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  • Kristina Elyse Butke

I’m Afraid of Amazon: When Books and Authors Disappear


Lego figure looking afraid on white background
Photo by Hello I'm Nik on Unsplash

So, before I lost my original website, I had made several posts going back and forth on whether or not I should publish traditionally or self-publish. My initial decision was to go traditional; then I did a 180 and decided to self-pub; then I ran out of money for self-pubbing and realized one of the biggest benefits to traditional publishing is not having to foot the bill for things yourself, and a slew of other things like making audiobooks, distributing wide, etc. Traditional publishing won out, and I am back to the drawing board with querying and pursuing agents.


I don’t think I have it in me to have my book rejected for years, so I did tell myself that if my rejections piled up and things took too long, I’d self-publish anyway.


But…


Recently there have been some things happening on Amazon that make me nervous should I ever publish there, and it has to do with how quickly Amazon boots and suppresses authors, usually with little to no chance for authors to defend themselves.


First of all, Amazon holds a big piece of the pie in terms of how consumers buy their books, so there’s no way to avoid them if you want to be a published author. But self-pubbing, or independent publishing…things seem to work a little differently on the site.


I have seen authors post on Facebook about Amazon messaging them to let them know that their works were being offered elsewhere online for free, and that their works were in danger of being removed. Well, this is because of piracy.


A more famous example is with Ruby Dixon, whose catalog of books were recently completely removed without warning (they have since been reinstated). Dan Holloway writes,


[…] what seems to have happened is that Dixon’s works were identified as being available elsewhere on the internet and therefore flagged as possibly pirated. The irony of course, is that they would have been flagged because they were in fact pirated. And that is why they appeared elsewhere […]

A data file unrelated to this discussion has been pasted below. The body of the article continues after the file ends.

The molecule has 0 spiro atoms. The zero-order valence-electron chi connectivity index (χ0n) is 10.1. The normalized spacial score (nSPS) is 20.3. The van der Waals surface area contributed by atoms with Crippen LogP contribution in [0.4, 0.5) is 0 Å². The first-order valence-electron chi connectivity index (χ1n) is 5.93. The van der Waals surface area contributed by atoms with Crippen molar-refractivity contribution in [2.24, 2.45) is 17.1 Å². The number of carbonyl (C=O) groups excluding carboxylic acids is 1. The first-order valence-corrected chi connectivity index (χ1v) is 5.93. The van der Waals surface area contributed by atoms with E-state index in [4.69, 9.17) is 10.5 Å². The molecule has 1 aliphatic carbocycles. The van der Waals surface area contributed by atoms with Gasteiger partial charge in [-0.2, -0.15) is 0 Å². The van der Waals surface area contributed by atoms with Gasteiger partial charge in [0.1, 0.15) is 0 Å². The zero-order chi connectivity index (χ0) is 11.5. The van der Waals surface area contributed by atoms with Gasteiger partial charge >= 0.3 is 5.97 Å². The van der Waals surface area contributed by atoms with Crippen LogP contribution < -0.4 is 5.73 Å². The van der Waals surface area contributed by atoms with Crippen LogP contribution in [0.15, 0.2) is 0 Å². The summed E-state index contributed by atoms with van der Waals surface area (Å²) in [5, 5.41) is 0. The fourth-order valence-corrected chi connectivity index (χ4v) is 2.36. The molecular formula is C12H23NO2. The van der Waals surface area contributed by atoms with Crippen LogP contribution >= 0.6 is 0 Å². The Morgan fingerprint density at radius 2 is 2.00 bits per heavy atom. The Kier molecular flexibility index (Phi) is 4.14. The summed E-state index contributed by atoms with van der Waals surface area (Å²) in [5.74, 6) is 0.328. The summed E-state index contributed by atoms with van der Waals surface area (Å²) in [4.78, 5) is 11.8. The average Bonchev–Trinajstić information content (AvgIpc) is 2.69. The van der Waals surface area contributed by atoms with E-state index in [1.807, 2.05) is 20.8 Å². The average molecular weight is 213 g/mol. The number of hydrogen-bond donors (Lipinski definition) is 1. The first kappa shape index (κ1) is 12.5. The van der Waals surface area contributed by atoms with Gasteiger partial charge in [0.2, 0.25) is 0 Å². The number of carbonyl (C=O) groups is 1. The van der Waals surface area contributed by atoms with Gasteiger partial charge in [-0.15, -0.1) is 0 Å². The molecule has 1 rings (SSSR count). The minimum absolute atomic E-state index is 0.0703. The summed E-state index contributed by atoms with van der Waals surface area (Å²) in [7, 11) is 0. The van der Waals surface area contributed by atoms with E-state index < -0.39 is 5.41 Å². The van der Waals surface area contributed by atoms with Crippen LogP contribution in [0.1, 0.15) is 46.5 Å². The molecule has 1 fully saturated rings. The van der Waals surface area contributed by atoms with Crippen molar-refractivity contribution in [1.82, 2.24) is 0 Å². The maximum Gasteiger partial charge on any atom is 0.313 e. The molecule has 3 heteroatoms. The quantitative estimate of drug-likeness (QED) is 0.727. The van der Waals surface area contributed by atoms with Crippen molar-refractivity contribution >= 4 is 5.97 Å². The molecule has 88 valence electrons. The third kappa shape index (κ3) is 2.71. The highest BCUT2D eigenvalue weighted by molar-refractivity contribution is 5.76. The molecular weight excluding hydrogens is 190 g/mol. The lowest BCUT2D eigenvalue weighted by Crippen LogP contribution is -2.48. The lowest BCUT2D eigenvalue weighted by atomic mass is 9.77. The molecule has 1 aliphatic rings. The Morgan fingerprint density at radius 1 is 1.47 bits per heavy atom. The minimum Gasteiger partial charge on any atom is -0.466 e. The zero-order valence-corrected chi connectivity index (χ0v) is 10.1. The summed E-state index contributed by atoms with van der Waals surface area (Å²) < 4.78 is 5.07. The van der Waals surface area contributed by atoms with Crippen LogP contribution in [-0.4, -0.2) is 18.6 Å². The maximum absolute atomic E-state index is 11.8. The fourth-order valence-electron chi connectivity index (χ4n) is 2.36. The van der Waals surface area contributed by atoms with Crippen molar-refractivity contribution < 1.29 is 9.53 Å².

An even more egregious example of work being obliterated from Amazon is what happened to Oghenechovwe Donald Ekpeki. He received a message from Amazon that his account was terminated because he had “multiple accounts” and one of them was supposedly a previously terminated account due to content guideline violations. Ekpeki contacted them and tried to investigate but essentially was shut out. His books, gone. His royalties, gone. Everything, gone, just like that. (They have since been reinstated but as is frequently the case, it seems like nothing happens unless there is sufficient outcry on social media about it). What happened to Ekpeki is disturbing and frustrating, because it really seems like Amazon does as it sees fit and gives authors little recourse when it comes to addressing or solving the problem.


The last most recent example are authors on Twitter talking about romance and erotica titles being removed from Amazon (and sometimes other sites like B&N) due to the FOSTA-SESTA laws, leading to censorship and the blocking of sales of erotic novels or novels with sex scenes in them. Book Riot did an article on this explaining the laws and what’s happening to authors, and I’ve seen tweets like this one of authors talking about losing their listings.


I hear about this coming from Amazon more than any other bookseller, and I feel like I hear about this happening to self-published authors the most.


This has me scared to ever self-publish, knowing that Amazon can remove books and close accounts as they see fit. It feels like a Big Five publisher would have far more power in dealing with Amazon and other booksellers should things like this happen, whereas authors who go it alone just don't seem to have the clout needed to get things handled. It’s just another reason why I’ve decided to go traditional—it just feels safer.